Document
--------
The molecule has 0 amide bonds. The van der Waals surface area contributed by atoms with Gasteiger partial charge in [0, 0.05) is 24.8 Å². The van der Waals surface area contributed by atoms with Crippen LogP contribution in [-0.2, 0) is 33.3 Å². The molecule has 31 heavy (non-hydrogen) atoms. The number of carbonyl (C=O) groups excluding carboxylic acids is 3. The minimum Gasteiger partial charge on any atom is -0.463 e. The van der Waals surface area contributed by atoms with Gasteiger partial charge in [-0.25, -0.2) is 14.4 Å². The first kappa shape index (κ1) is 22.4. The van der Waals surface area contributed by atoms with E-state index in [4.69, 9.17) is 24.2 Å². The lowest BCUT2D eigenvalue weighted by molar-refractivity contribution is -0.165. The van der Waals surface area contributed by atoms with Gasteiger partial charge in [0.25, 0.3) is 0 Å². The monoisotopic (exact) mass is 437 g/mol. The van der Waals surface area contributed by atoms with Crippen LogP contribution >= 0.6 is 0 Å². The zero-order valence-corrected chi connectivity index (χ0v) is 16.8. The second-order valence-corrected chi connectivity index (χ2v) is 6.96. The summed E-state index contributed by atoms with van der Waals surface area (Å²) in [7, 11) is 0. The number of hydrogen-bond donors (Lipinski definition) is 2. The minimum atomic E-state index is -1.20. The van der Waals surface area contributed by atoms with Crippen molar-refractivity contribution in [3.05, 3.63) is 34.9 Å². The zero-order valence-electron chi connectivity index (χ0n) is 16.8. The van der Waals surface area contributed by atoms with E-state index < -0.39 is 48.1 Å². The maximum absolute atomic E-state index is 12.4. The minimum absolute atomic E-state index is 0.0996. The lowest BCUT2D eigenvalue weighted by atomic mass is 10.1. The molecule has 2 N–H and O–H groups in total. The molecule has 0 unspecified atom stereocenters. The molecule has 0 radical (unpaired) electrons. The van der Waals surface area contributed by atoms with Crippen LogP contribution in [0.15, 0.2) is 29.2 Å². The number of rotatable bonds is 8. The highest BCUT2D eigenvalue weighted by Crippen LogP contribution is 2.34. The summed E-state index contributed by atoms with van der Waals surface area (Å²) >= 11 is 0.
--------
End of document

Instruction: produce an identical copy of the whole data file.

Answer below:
The molecule has 0 amide bonds. The van der Waals surface area contributed by atoms with Gasteiger partial charge in [0, 0.05) is 24.8 Å². The van der Waals surface area contributed by atoms with Crippen LogP contribution in [-0.2, 0) is 33.3 Å². The molecule has 31 heavy (non-hydrogen) atoms. The number of carbonyl (C=O) groups excluding carboxylic acids is 3. The minimum Gasteiger partial charge on any atom is -0.463 e. The van der Waals surface area contributed by atoms with Gasteiger partial charge in [-0.25, -0.2) is 14.4 Å². The first kappa shape index (κ1) is 22.4. The van der Waals surface area contributed by atoms with E-state index in [4.69, 9.17) is 24.2 Å². The lowest BCUT2D eigenvalue weighted by molar-refractivity contribution is -0.165. The van der Waals surface area contributed by atoms with Gasteiger partial charge in [0.25, 0.3) is 0 Å². The monoisotopic (exact) mass is 437 g/mol. The van der Waals surface area contributed by atoms with Crippen LogP contribution >= 0.6 is 0 Å². The zero-order valence-corrected chi connectivity index (χ0v) is 16.8. The second-order valence-corrected chi connectivity index (χ2v) is 6.96. The summed E-state index contributed by atoms with van der Waals surface area (Å²) in [7, 11) is 0. The number of hydrogen-bond donors (Lipinski definition) is 2. The minimum atomic E-state index is -1.20. The van der Waals surface area contributed by atoms with Crippen molar-refractivity contribution in [3.05, 3.63) is 34.9 Å². The zero-order valence-electron chi connectivity index (χ0n) is 16.8. The van der Waals surface area contributed by atoms with E-state index < -0.39 is 48.1 Å². The maximum absolute atomic E-state index is 12.4. The minimum absolute atomic E-state index is 0.0996. The lowest BCUT2D eigenvalue weighted by atomic mass is 10.1. The molecule has 2 N–H and O–H groups in total. The molecule has 0 unspecified atom stereocenters. The molecule has 0 radical (unpaired) electrons. The van der Waals surface area contributed by atoms with Crippen LogP contribution in [0.15, 0.2) is 29.2 Å². The number of rotatable bonds is 8. The highest BCUT2D eigenvalue weighted by Crippen LogP contribution is 2.34. The summed E-state index contributed by atoms with van der Waals surface area (Å²) >= 11 is 0.